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January 15, 2006

Palestinian Poster Wars: Face Time


Let me present you with a ridiculous hypothesis.

What if I were to say that the Hamas candidates (lower photo) had a better chance of winning in the upcoming Palestinian parliamentary elections because they are more individually identifiable and less identified with the past than the Fatah candidates above.

(In the Fatah shot, the candidates come off as relatively small, background figures in comparison to their icons, Yassir Arafat and Marwan Barghouti, to whom they remain dependent for stature and propping up.  In contrast, the Hamas figures front a banner of their own iconic leader — the martyred Sheik Ahmed Yassin — but make do without borrowing from his stature … or being dragged down by his polarizing effects.)


Sounds thoroughly over-determined by two random images, right?

On the other hand, having looked through a couple hundred newswire
images relating to the upcoming vote, maybe the hypothesis has
something to it.  In an admittedly cursory YahooNews survey from a few days ago, I was able to find seven
photos of named Hamas candidate depicted either in person or on a
campaign poster (without the accompanying image of a Hamas "father
figure" such as Sheik Yassin).  I also found four photos or posters of a named independent
Palestinian candidates (also displayed without addition of any well
known or historical party figure).  However, I couldn’t find one photo or poster image of a named Fatah candidate that didn’t also include the image of Arafat (or the jailed Marwan Barghouti).

Of course, such results — based on images compiled by Western editors
for a primarily Western audience — might be the result of random
factors.  It might also say something about the ubiquity and popularity
of an icon such as Yassir Arafat.

On the other hand, perhaps it does demonstrate that
Fatah, which has thoroughly dominated the Palestinian Parliament to
date, suddenly lacks the kind of personalities, platform, credibility
or popularity to convey a contemporary face (or set of faces) to the

(image 1: Adel Hana/A.P.
January 6, 2006.  Gaza City.  Via YahooNews.  image 2; Suhaib
Salem/Reuters.  January 3, 2006.  Gaza.  Via YahooNews.)

  • ummabdulla

    It seems like Fatah doesn’t really stand for anything, and its individual politicians don’t have much stature on their own, so all they can do is push pictures of Yasser Arafat. If so, I don’t think they’ll have much success, because when I moved to the Middle East (14 years ago), I was surprised to find that all of the Palestinians I met really didn’t like him. Marwan Barghouti might have some appeal, though.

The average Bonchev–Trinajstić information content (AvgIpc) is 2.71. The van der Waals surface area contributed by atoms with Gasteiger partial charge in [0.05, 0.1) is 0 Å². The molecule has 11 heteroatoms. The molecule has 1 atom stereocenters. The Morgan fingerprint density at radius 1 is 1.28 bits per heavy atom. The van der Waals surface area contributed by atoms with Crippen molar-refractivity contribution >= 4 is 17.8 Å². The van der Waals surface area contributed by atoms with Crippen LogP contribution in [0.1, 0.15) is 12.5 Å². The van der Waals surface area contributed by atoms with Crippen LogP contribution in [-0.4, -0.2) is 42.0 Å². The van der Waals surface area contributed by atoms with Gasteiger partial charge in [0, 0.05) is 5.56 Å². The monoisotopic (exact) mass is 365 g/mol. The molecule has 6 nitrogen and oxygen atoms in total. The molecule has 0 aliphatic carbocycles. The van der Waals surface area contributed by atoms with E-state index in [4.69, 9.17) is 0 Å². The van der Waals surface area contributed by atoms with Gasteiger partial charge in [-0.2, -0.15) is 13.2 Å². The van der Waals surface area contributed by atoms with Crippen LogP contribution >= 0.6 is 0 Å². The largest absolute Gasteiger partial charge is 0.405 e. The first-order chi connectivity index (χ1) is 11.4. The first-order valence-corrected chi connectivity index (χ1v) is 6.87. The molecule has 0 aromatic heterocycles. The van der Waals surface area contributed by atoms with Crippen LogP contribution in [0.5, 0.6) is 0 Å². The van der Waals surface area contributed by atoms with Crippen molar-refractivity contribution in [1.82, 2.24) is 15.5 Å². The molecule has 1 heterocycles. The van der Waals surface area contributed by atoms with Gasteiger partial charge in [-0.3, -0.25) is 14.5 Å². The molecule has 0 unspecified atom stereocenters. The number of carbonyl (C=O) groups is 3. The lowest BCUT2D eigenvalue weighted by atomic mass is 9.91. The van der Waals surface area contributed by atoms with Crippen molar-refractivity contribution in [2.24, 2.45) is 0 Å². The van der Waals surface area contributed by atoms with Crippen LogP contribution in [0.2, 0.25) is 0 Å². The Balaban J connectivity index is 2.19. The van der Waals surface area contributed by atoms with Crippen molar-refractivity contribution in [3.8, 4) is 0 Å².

Hamas, on the other hand, stands for something, whether or not it makes references to Sheik Ahmed Yassin. It’s the Islamic party; it still believes in fighting against the Israeli occupation; it has a network of social services; it’s not see as corrupt and out-of-touch, like the party of Yasser Arafat’s cronies. Just the green color and the candidate’s beard or hijab are enough to make that association.

  • ummabdulla

    I also noticed that the Fatah posters have a nationalist theme – they’re wearing the black and white checked keffiya and feature photos of the Dome of the Rock, which symbolizes Palestine (although it does have Islamic significance too.)
    The Hamas photo (and I can’t read the writing) makes no reference to Palestine at all. You can instantly identify them as religious Muslims, but you wouldn’t necessarily know where they’re from.

  • marysz

    The photo of Hamas actually has a woman in it. Women voters could be the real key to Hamas’ success in the elections. I’m not all that knowledgeable about Palestinian politics, but doesn’t Hamas actually provide social services to ordinary Palestinians? What does Fatah have to offer female voters?

  • itwasnt me

    Hamas is the winner here. No old dead guys, nice consistant green color, baseball caps (that dreadful American plague given to the world) a woman, not a lot of visual clutter. To western eyes, no choice about who has the stuff.
    Off topic: has everyone read Al Gore’s speech? DU and Kos, I believe, have links. Fabulous – a speech for the ages.

  • itwasnt me

    Oh, and I was going to thank Ummabdulla again for her valuable contributions to this site.

  • jt from BC

    I strongly second, ITWASNT ME on Ummabdulla’s contributions otherwise I would still be simply gazing at photographs without a context.
    I admit to getting carried away from the basic purpose of this site and am working on restraining this habit, its much easier without fotonique…I miss him as well and hope hes in good health and not bored with twits like me.

  • readytoblowagasket

    First thread: Hmmm . . . I see chaos vs. unity for the Palestinians. If those are the two choices, it’s easy to pick one.
    Second thread: I bet The BAG could lure fotonique back (at least temporarily) if he posts a military photo and then states that the photo shows a bias.

  • janinsanfran

    I do think the Fatah candidates’ need to represent themselves through heroic icons suggests a weakness. But we have to remember, this kind of imaging sometimes works. I wouldn’t dare to make a prediction.

  • ummabdulla

    Thanks for the nice compliments…
    If you look at the photos in Yahoo News about the Palestinian elections, there are quite a few showing women who are Hamas candidates or supporters. Here’s one.
    I don’t see any women in any Fatah pictures, but then there aren’t many Fatah pictures. I don’t know if there are any women associated with them; a picture of Suha (Yasser Arafat’s widow) wouldn’t win them many votes.
    Hanan Ashrawi is running on another list.

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